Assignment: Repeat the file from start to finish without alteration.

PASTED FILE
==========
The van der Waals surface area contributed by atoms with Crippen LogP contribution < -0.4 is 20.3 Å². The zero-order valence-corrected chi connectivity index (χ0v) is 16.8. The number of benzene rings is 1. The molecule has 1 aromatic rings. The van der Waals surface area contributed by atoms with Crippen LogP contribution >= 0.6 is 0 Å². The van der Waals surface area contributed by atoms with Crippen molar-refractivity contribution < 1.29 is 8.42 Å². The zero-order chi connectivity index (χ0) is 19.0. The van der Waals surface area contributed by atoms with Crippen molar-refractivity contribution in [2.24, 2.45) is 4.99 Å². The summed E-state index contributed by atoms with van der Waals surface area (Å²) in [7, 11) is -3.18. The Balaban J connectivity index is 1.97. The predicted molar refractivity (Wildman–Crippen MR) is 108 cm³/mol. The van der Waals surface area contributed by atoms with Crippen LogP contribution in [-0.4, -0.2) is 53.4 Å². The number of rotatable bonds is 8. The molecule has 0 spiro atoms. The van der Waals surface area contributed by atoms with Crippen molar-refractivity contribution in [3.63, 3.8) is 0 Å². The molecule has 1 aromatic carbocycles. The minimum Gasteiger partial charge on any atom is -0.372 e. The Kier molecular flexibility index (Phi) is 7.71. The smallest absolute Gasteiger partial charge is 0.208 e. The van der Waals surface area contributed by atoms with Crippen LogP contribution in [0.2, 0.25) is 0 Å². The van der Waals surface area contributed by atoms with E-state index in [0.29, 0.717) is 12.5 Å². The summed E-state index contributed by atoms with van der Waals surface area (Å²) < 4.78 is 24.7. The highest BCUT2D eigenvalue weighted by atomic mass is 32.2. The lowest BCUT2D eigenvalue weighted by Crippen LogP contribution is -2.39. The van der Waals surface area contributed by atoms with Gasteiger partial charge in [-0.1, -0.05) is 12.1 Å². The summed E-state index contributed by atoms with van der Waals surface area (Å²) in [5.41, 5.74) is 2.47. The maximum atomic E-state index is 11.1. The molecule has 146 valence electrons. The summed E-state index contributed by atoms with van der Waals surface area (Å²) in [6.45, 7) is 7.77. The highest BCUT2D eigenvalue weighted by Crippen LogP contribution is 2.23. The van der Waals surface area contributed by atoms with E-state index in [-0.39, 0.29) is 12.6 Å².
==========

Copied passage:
The van der Waals surface area contributed by atoms with Crippen LogP contribution < -0.4 is 20.3 Å². The zero-order valence-corrected chi connectivity index (χ0v) is 16.8. The number of benzene rings is 1. The molecule has 1 aromatic rings. The van der Waals surface area contributed by atoms with Crippen LogP contribution >= 0.6 is 0 Å². The van der Waals surface area contributed by atoms with Crippen molar-refractivity contribution < 1.29 is 8.42 Å². The zero-order chi connectivity index (χ0) is 19.0. The van der Waals surface area contributed by atoms with Crippen molar-refractivity contribution in [2.24, 2.45) is 4.99 Å². The summed E-state index contributed by atoms with van der Waals surface area (Å²) in [7, 11) is -3.18. The Balaban J connectivity index is 1.97. The predicted molar refractivity (Wildman–Crippen MR) is 108 cm³/mol. The van der Waals surface area contributed by atoms with Crippen LogP contribution in [-0.4, -0.2) is 53.4 Å². The number of rotatable bonds is 8. The molecule has 0 spiro atoms. The van der Waals surface area contributed by atoms with Crippen molar-refractivity contribution in [3.63, 3.8) is 0 Å². The molecule has 1 aromatic carbocycles. The minimum Gasteiger partial charge on any atom is -0.372 e. The Kier molecular flexibility index (Phi) is 7.71. The smallest absolute Gasteiger partial charge is 0.208 e. The van der Waals surface area contributed by atoms with Crippen LogP contribution in [0.2, 0.25) is 0 Å². The van der Waals surface area contributed by atoms with E-state index in [0.29, 0.717) is 12.5 Å². The summed E-state index contributed by atoms with van der Waals surface area (Å²) < 4.78 is 24.7. The highest BCUT2D eigenvalue weighted by atomic mass is 32.2. The lowest BCUT2D eigenvalue weighted by Crippen LogP contribution is -2.39. The van der Waals surface area contributed by atoms with Gasteiger partial charge in [-0.1, -0.05) is 12.1 Å². The summed E-state index contributed by atoms with van der Waals surface area (Å²) in [5.41, 5.74) is 2.47. The maximum atomic E-state index is 11.1. The molecule has 146 valence electrons. The summed E-state index contributed by atoms with van der Waals surface area (Å²) in [6.45, 7) is 7.77. The highest BCUT2D eigenvalue weighted by Crippen LogP contribution is 2.23. The van der Waals surface area contributed by atoms with E-state index in [-0.39, 0.29) is 12.6 Å².